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David Henia Finding Impact

FIP 82: Building an Iterative Product Testing Platform with David Henia

David Henia has been the Lead Developer at Eneza for the last two years and is in charge of product, technical and back-end development. Prior to his role at Eneza Education, he held a variety of roles at different technology development and software firms in Nairobi. David has a BsC in Computer Science from Africa Nazarene University. Eneza Education is a comprehensive virtual tutor, that provides universal access to affordable, quality, lifelong learning through dumb and smart phones. 70% of its users are low income students in rural areas. It has 4.9 million users and is Africa’s leading mobile online learning platform.

On this episode, David walks us through Eneza’s products tests and and how to design and run experiments on product features, pricing, and marketing campaigns, etc. The goal of this episode is to teach social entrepreneurs how to build their own product testing methods.

On this episode you’ll learn:

  • A product testing platform is essential for any startup organisation because the startup is like one big experiment, so you need to keep your learning organised.
  • Any organisation will surface many ideas about what to do – they come from your customer, yourself, your team – but without organising these ideas, they’ll soon slow you down or even move you backward.
  • Establishing an iterative product testing process also builds autonomy within your team, so team members can discern which ideas to park and which to take forward.
  • Ensure you’re collecting all the ideas that the organisation surfaces, and with the team, try to find the root problem that the idea is addressing or relating to. Then determine the time involved, the cost and the effect on profit and/or impact.
  • With a good handle on the problem, then you can start to build experiments and test ideas that can solve the problem.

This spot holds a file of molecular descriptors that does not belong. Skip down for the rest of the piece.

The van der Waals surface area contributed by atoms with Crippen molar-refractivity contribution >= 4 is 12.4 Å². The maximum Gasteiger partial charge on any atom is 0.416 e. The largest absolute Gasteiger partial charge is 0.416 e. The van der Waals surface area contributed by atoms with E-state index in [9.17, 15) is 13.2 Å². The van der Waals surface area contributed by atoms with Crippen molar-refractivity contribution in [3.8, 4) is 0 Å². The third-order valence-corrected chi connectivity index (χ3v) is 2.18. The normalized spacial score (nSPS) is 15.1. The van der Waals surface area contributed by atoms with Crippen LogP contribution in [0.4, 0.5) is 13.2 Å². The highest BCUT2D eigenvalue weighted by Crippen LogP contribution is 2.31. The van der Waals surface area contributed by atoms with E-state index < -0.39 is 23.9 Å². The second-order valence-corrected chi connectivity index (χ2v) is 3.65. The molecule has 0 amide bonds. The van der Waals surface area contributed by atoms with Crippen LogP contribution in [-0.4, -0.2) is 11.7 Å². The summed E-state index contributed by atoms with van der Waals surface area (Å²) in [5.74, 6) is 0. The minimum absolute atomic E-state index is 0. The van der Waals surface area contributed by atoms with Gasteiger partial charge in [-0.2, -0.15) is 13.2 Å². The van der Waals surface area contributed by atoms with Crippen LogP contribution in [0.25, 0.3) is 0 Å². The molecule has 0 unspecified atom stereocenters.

• This process is managed by the product team, who is led by the Product Manager. They work with all departments and are the representative of the customer.
  • To prioritise projects, you can use the RICE framework, which means Reach, so how many customers will the product or test reach, impact to the business, in terms of profit and/or impact, how Confident are you about the results, and how much Effort in terms of time, money and people.
  • Then come up with a hypothesis, e.g. if you do X then you guess Y and Z will happen, because of what you’ve observed. And success will look like A, B and C. And it will be measured by S.
  • Then you build a Minimum Viable Test to get some quick feedback over a week or two, independent of any other teams internally.
  • The engineering team isn’t involved until the tests have been conducted and the decision made to build the product or feature (although the engineering team leadership is involved in this decision).
  • General indicators exist which can help you benchmark your organisation against industry standards, such as customer lifetime value, customer acquisition cost, unit economics, etc.

Links to resources:

Connect with David:

 

FIP 52: Bridging Education Gaps in Rural India with Umesh Malhotra

Umesh Malhotra is the co-founder of Hippocampus which is a network of libraries and schools that is attempting to change the face of rural education in India. A graduate of one of India’s leading engineering institutes, IIT Madras, he began his career in Infosys and went on to create and sell an IT company. A serial entrepreneur, his entrepreneurship experiences range from IT services to restaurants to social enterprises. His latest passion project, Hippocampus, serves to provide quality education to rural children from low income families. By 2020, the aim is to bring preschool education to as many students in India as the population of Finland, but at one percent of its cost. That is why it is being called Mission Finland!

On this episode, you’ll learn:

  • About Umesh and his years spent in the corporate world – he takes us through the journey of his company and what made rapidly scaling possible.
  • Are you being challenged enough in your current role? When is it time to switch gears?
  • The importance of a good story behind your brand. Wait until you hear his!
  • How to give your social enterprise a chance to survive – Umesh never set out to create a profitable business.
  • How do you keep momentum and not scale too early or too quickly?
  • Is your business easy to replicate? This will help when it is time to scale.
  • The power of hiring people who are intrinsically motivated and passionate about what they are doing.
  • Sticky ideas are good for business! What do people remember about your story?
  • The importance of being goal oriented: Mission Finland – 2020.

Links to resources:

Connect with Umesh!

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